The Email Marketer’s Guide on How to Write Alt Text
I’ve discussed accessibility, but there’s never a bad time to learn more about email optimization!
Whether you’re writing a promotional email campaign or designing an entire web page, the ability to write good alt text is important. One might even say it’s an essential skill to have! A good description helps Google rank your web page, while bad alt text creates usability and accessibility problems for everyone.
Now, most articles about this topic will focus on the SEO aspect.
Yes, it’s true that keywords and image alt text boost your prestige. But they also have a place in your emails! As such, today’s blog post is more general than others. I won’t be diving into the nitty-gritty technical details unless absolutely necessary.
Instead, I’ll be focusing on adding alt text to any image and how you can improve your skills!
What Is Alt Text?
As usual, let’s start from the top.
Alt text is also known as “alt-text” or “alternative text,” but its function is always the same. No matter how you slice it or say it, this part of a web page (or, in this case, an email!) increases its overall accessibility.
Obviously, it gives visually impaired users the opportunity to experience your content as intended. However, it also allows users with spotty internet connectivity to interact with your messages.
Alt Text and Screen Readers
Whenever people think of alt text, they tend to think about screen reader users.
Accessibility is a huge issue, and even the smallest modifications can make an ordinary email an extraordinary experience for everyone. After all, a screen reader user won’t enjoy messages with an empty alt attribute. At best, the software glosses over your content. Alternatively, you get the worst possible result, and the software tries to read aloud your file name!
Alt Text as a Fallback
Secondly, descriptive alt text is important for users with poor internet connectivity.
Well, when a web page fails to load its contents, it automatically searches for a fallback. For every image, it tries its best to find some way to describe the content, and alt text is the most common substitute. Generally, you’ll see an image-sized spot occupied by the provided alternative text. You may also see a broken image icon with overlaid text.
While neither of these results is optimal, per se, they’re preferable to blank, description-less spaces! At the very least, they give visual users a sense of what is supposed to exist on a page and a general overview of the image’s content.
Alt Text and Search Engines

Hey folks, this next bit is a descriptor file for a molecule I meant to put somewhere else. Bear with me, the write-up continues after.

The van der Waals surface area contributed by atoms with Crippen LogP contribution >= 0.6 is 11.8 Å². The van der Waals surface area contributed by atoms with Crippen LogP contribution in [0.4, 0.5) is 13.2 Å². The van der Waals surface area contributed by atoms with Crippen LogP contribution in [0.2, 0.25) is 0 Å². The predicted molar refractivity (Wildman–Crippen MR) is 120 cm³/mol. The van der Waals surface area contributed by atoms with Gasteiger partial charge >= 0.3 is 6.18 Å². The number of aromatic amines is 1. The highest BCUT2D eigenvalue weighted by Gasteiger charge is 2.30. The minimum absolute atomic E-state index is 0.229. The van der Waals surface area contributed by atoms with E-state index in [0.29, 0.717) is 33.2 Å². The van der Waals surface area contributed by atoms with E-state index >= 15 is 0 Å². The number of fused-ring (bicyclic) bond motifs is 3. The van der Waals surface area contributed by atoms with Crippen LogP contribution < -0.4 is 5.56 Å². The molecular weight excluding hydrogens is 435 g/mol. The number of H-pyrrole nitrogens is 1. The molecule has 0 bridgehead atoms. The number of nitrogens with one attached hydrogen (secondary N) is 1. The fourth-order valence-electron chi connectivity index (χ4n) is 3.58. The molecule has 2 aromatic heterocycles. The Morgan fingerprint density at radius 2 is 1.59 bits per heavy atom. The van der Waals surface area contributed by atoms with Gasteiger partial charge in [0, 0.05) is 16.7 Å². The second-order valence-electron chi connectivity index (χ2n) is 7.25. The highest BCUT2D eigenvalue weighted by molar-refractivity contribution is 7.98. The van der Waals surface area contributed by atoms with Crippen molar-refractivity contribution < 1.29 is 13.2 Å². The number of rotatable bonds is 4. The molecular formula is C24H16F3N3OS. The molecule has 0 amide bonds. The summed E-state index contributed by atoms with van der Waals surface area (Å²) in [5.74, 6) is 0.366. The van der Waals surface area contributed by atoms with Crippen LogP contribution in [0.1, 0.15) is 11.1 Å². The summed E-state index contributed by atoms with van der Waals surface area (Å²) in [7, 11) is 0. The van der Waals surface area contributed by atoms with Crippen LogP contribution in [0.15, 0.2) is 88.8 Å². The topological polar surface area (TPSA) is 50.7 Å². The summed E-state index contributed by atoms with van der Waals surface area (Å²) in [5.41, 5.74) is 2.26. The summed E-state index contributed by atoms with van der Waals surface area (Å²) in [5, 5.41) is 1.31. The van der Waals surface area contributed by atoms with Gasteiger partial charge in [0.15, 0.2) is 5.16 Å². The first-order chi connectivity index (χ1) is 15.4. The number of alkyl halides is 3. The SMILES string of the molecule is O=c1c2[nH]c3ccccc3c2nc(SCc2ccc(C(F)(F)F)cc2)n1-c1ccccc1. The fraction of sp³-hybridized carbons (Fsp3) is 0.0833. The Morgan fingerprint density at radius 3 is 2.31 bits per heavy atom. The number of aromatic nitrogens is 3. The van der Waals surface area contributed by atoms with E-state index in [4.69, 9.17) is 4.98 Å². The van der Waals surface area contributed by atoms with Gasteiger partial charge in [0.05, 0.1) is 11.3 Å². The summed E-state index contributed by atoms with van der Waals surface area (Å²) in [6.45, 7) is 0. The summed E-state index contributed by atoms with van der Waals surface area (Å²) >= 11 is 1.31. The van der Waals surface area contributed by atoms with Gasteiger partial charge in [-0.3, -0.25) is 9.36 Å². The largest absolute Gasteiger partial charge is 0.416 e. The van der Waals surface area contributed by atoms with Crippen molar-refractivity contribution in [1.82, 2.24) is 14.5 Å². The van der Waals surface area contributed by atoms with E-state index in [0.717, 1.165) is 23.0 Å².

This final point isn’t really relevant for email marketing, but it’s still worth saying.
Well-written descriptive text can improve your search engine optimization (SEO) and increase your brand’s reach. Web crawlers will look at your image descriptions, and that text is one of the many factors that impact the effectiveness of your SEO strategy.
This does not mean that you should engage in keyword stuffing. Your images are not SEO tools; they’re ways to enhance your content and convey a message. The few extra visits you may get from cramming keywords into your alt text aren’t worth the discomfort you create for users with visual impairments. Moreover, keyword stuffing can actually lower your overall discoverability. Search engines can easily detect inappropriate image descriptions, and that can dramatically lower your standing with them.
Basic Rules to Know
Now that we’ve established why alt text is important, let’s dive into the “how.”
Think about your average email message.
You’ll have your headers, body, and essential links — the meat and potatoes of your marketing campaigns. And, in all likelihood, your images are secondary to this content. They may support the surrounding text, but they shouldn’t be replacing it.
With this in mind, let’s start the lesson with some basic rules.
1. Cut the Fluff
One of the most common mistakes when writing alt text is including something like “an image of” or “a photo of.” Both of these phrases can be eliminated from your alt text vocabulary as extraneous information.
Most popular screen readers make clear distinctions between text and images.
Similarly, you don’t need to describe everything. In other words, decorative images don’t need alt text. Per established web accessibility guidelines, visual flourishes — such as custom horizontal dividers, section breaks, and similarly stylized embellishments — can have an empty alt attribute.
2. Don’t Rely on Images to Convey Important Information
Another common faux pas is making the image the center of attention.